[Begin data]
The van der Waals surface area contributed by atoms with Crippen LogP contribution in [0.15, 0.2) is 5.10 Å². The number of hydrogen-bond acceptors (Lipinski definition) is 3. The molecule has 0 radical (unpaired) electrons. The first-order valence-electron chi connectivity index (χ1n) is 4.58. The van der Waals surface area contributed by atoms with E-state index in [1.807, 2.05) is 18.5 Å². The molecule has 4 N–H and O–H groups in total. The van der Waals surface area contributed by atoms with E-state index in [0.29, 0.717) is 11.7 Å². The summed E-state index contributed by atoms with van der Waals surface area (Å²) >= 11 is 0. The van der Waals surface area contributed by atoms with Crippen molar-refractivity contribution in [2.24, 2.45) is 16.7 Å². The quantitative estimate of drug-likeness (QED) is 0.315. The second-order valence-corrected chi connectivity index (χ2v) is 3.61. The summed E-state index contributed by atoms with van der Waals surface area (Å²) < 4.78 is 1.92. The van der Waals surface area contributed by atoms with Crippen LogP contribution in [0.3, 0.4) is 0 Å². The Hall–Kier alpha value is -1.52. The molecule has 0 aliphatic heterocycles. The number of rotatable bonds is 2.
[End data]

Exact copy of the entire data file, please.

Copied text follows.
The van der Waals surface area contributed by atoms with Crippen LogP contribution in [0.15, 0.2) is 5.10 Å². The number of hydrogen-bond acceptors (Lipinski definition) is 3. The molecule has 0 radical (unpaired) electrons. The first-order valence-electron chi connectivity index (χ1n) is 4.58. The van der Waals surface area contributed by atoms with E-state index in [1.807, 2.05) is 18.5 Å². The molecule has 4 N–H and O–H groups in total. The van der Waals surface area contributed by atoms with E-state index in [0.29, 0.717) is 11.7 Å². The summed E-state index contributed by atoms with van der Waals surface area (Å²) >= 11 is 0. The van der Waals surface area contributed by atoms with Crippen molar-refractivity contribution in [2.24, 2.45) is 16.7 Å². The quantitative estimate of drug-likeness (QED) is 0.315. The second-order valence-corrected chi connectivity index (χ2v) is 3.61. The summed E-state index contributed by atoms with van der Waals surface area (Å²) < 4.78 is 1.92. The van der Waals surface area contributed by atoms with Crippen LogP contribution in [0.3, 0.4) is 0 Å². The Hall–Kier alpha value is -1.52. The molecule has 0 aliphatic heterocycles. The number of rotatable bonds is 2.